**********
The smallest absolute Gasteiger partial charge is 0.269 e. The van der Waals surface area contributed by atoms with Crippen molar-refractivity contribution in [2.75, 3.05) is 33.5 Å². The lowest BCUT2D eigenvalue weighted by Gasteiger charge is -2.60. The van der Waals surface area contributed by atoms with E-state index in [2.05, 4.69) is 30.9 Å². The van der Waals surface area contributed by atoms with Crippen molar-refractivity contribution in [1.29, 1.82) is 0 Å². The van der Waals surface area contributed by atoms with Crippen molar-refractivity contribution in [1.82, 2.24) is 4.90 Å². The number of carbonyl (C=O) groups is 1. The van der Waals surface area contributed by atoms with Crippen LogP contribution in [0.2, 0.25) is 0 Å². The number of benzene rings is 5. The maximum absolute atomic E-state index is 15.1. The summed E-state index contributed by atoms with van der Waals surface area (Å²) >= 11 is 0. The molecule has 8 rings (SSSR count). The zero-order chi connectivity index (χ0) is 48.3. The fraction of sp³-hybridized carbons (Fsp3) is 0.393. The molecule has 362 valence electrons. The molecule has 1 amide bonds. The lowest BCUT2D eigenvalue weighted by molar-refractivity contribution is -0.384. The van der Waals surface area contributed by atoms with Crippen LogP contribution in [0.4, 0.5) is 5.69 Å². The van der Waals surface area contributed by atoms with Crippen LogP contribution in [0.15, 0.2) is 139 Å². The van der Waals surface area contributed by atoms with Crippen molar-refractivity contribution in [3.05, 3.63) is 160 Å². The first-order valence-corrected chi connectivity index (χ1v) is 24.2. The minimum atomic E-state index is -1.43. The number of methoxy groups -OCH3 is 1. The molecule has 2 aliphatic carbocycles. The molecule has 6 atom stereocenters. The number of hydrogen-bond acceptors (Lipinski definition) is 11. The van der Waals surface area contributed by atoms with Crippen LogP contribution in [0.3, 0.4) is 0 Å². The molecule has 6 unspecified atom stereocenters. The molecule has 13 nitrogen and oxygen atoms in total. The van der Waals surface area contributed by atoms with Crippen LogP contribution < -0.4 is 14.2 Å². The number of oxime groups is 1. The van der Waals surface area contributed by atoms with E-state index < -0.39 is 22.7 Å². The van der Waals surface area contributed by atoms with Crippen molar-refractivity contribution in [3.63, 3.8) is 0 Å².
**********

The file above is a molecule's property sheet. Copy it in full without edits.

The smallest absolute Gasteiger partial charge is 0.269 e. The van der Waals surface area contributed by atoms with Crippen molar-refractivity contribution in [2.75, 3.05) is 33.5 Å². The lowest BCUT2D eigenvalue weighted by Gasteiger charge is -2.60. The van der Waals surface area contributed by atoms with E-state index in [2.05, 4.69) is 30.9 Å². The van der Waals surface area contributed by atoms with Crippen molar-refractivity contribution in [1.29, 1.82) is 0 Å². The van der Waals surface area contributed by atoms with Crippen molar-refractivity contribution in [1.82, 2.24) is 4.90 Å². The number of carbonyl (C=O) groups is 1. The van der Waals surface area contributed by atoms with Crippen LogP contribution in [0.2, 0.25) is 0 Å². The number of benzene rings is 5. The maximum absolute atomic E-state index is 15.1. The summed E-state index contributed by atoms with van der Waals surface area (Å²) >= 11 is 0. The molecule has 8 rings (SSSR count). The zero-order chi connectivity index (χ0) is 48.3. The fraction of sp³-hybridized carbons (Fsp3) is 0.393. The molecule has 362 valence electrons. The molecule has 1 amide bonds. The lowest BCUT2D eigenvalue weighted by molar-refractivity contribution is -0.384. The van der Waals surface area contributed by atoms with Crippen LogP contribution in [0.4, 0.5) is 5.69 Å². The van der Waals surface area contributed by atoms with Crippen LogP contribution in [0.15, 0.2) is 139 Å². The van der Waals surface area contributed by atoms with Crippen molar-refractivity contribution in [3.05, 3.63) is 160 Å². The first-order valence-corrected chi connectivity index (χ1v) is 24.2. The minimum atomic E-state index is -1.43. The number of methoxy groups -OCH3 is 1. The molecule has 2 aliphatic carbocycles. The molecule has 6 atom stereocenters. The number of hydrogen-bond acceptors (Lipinski definition) is 11. The van der Waals surface area contributed by atoms with Crippen LogP contribution in [0.3, 0.4) is 0 Å². The molecule has 6 unspecified atom stereocenters. The molecule has 13 nitrogen and oxygen atoms in total. The van der Waals surface area contributed by atoms with Crippen LogP contribution < -0.4 is 14.2 Å². The number of oxime groups is 1. The van der Waals surface area contributed by atoms with E-state index < -0.39 is 22.7 Å². The van der Waals surface area contributed by atoms with Crippen molar-refractivity contribution in [3.63, 3.8) is 0 Å².